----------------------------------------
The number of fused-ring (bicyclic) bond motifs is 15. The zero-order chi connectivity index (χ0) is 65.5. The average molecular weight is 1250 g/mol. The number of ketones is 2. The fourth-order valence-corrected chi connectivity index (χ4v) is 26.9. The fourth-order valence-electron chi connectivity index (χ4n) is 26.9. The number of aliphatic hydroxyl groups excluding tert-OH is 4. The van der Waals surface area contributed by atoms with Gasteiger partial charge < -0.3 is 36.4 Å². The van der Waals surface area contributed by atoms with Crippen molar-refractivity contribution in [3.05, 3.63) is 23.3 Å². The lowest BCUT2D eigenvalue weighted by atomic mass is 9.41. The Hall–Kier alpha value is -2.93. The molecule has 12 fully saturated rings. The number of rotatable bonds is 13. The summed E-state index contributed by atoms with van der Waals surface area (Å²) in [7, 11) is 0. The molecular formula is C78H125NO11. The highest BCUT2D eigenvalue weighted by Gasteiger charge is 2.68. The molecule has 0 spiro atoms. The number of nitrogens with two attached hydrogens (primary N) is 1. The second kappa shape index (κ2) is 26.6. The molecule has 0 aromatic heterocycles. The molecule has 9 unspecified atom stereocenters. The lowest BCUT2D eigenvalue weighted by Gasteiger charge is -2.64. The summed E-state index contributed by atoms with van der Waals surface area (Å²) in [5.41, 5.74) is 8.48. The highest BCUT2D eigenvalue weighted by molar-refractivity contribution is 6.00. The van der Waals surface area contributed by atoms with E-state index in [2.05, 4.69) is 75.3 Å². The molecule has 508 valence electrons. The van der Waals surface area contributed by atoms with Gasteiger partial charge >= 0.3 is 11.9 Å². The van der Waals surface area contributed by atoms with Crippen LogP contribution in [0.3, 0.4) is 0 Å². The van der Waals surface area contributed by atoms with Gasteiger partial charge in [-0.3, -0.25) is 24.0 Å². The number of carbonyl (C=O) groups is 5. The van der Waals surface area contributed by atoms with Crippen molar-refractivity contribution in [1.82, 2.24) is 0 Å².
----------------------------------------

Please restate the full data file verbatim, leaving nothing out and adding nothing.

The number of fused-ring (bicyclic) bond motifs is 15. The zero-order chi connectivity index (χ0) is 65.5. The average molecular weight is 1250 g/mol. The number of ketones is 2. The fourth-order valence-corrected chi connectivity index (χ4v) is 26.9. The fourth-order valence-electron chi connectivity index (χ4n) is 26.9. The number of aliphatic hydroxyl groups excluding tert-OH is 4. The van der Waals surface area contributed by atoms with Gasteiger partial charge < -0.3 is 36.4 Å². The van der Waals surface area contributed by atoms with Crippen molar-refractivity contribution in [3.05, 3.63) is 23.3 Å². The lowest BCUT2D eigenvalue weighted by atomic mass is 9.41. The Hall–Kier alpha value is -2.93. The molecule has 12 fully saturated rings. The number of rotatable bonds is 13. The summed E-state index contributed by atoms with van der Waals surface area (Å²) in [7, 11) is 0. The molecular formula is C78H125NO11. The highest BCUT2D eigenvalue weighted by Gasteiger charge is 2.68. The molecule has 0 spiro atoms. The number of nitrogens with two attached hydrogens (primary N) is 1. The second kappa shape index (κ2) is 26.6. The molecule has 0 aromatic heterocycles. The molecule has 9 unspecified atom stereocenters. The lowest BCUT2D eigenvalue weighted by Gasteiger charge is -2.64. The summed E-state index contributed by atoms with van der Waals surface area (Å²) in [5.41, 5.74) is 8.48. The highest BCUT2D eigenvalue weighted by molar-refractivity contribution is 6.00. The van der Waals surface area contributed by atoms with E-state index in [2.05, 4.69) is 75.3 Å². The molecule has 508 valence electrons. The van der Waals surface area contributed by atoms with Gasteiger partial charge >= 0.3 is 11.9 Å². The van der Waals surface area contributed by atoms with Crippen LogP contribution in [0.3, 0.4) is 0 Å². The van der Waals surface area contributed by atoms with Gasteiger partial charge in [-0.3, -0.25) is 24.0 Å². The number of carbonyl (C=O) groups is 5. The van der Waals surface area contributed by atoms with Crippen molar-refractivity contribution in [1.82, 2.24) is 0 Å².